Netzero bought FreeInet around 1998. FreeInet was the initial free national internet service provider. NetZero was released in October 1998, founded by Ronald T. Burr (original CEO), Stacy Haitsuka, Marwan Zebian and Harold MacKenzie. NetZero grew to 1,000,000 users in six months. NetZero’s design was free Internet connection to bring in an audience for highly targeted advertising. The ad providing technology has over nine patents and NetZero was the first company to invent real-time URL targeted advertising based on surfing patterns under US patent 6,366,298  Monitoring of Individual Internet Usage. The pioneers raised $60 million in venture capital in 4 separate equity financings.
Venture investors included idealab, Draper Fisher Jurvetson, Foundation Capital, Clearstone Venture Partners and Compaq. NetZero signed a distribution deal with Compaq and was the only ISP to get within the out-of-box experience (OOBE). In September 1999 NetZero went public on the NASDAQ exchange with the symbol NZRO. Mark Goldston was hired as CEO, Charles Hilliard was hired as CFO and Ronald Burr took the position of President and Chief Technology Officer. In December 1999, NetZero and NBC Sports agreed to an important deal that would see NetZero replace Prudential Financial since the sponsor for the network’s NBA halftime studio show, titled “NetZero @ The Half”, which gave NetZero a significantly larger audience for the product.
At the end of 1999 a few other companies began to copy the netzero message center login free access model including Juno Online Services, (which since August 1996 had offered E-mail although not World Wide Web access at no cost), Spinway launched with Yahoo! and AltaVista, Freei and BlueLight Internet, which was originally belonging to Kmart. They claimed to offer free Internet service forever, in exchange for displaying ads, either on a permanent toolbar or over a “banner” which was shown when online. NetZero sued them for infringing on a banner ad patent. Right after the dot-com bust at the begining of 2000, NetZero acquired its competitors as each went bankrupt. In addition NetZero acquired AimTV which displayed full video quality 30 second ad spots in addition to Simpli and RocketCash.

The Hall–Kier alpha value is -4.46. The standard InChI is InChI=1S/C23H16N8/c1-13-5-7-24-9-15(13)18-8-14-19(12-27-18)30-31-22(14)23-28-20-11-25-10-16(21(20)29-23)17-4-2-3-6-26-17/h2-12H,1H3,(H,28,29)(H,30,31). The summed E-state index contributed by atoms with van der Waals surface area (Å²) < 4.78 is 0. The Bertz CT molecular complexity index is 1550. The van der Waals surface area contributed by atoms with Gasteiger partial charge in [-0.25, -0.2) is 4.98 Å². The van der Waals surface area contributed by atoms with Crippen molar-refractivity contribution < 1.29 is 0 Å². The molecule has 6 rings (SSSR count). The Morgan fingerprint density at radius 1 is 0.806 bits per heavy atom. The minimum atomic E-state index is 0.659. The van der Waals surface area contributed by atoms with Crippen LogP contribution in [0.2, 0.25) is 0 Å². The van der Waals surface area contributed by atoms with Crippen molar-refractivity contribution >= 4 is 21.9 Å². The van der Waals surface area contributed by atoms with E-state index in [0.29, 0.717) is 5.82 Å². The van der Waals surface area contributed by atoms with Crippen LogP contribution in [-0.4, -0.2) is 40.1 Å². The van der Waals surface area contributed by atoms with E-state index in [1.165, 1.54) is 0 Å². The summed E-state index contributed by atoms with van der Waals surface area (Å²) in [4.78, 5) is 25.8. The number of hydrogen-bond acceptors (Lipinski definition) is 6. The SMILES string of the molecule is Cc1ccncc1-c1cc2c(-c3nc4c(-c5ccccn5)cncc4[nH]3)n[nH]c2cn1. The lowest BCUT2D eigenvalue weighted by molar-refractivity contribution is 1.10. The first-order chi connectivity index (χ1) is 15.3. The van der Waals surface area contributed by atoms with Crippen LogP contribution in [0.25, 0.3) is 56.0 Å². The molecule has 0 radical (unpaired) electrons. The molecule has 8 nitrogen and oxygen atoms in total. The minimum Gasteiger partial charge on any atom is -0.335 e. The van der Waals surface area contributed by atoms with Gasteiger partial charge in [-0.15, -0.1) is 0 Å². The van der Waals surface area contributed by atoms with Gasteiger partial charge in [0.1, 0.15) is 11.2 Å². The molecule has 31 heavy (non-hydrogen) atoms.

Starting in January 2001, NetZero began charging for access time over 40 hours each month. Users who exceeded 40 hours were directed to the company’s “Platinum” service, which provided unlimited access for $9.95 monthly. Using the income statement reinvigorated through charging heavier users from the system, NetZero merged featuring its rival Juno Online Services and developed a new holding company, United Online which traded on NASDAQ under the symbol UNTD until Netzero was acquired by B. Riley Financial in July 2016. NetZero later lowered the threshold for free service to 10 hours monthly.
NetZero has versions of their proprietary dial-up software for computers running Mac OS 9 or Mac OS X. NetZero previously offered a Linux version from the NetZero software advertised as being for Linspire, though the software could be placed on any Debian-based i386 or x86-64 Linux distribution; NetZero can be installed on any RPM-based Linux distribution so long as Alien is utilized to transform the NetZero Debian package into an RPM package. Furthermore, the Linux version demands the Java Runtime Environment to get installed before use of the NetZero dialer. However the current Linux version in the dialer will no longer functions properly with the service since 2009.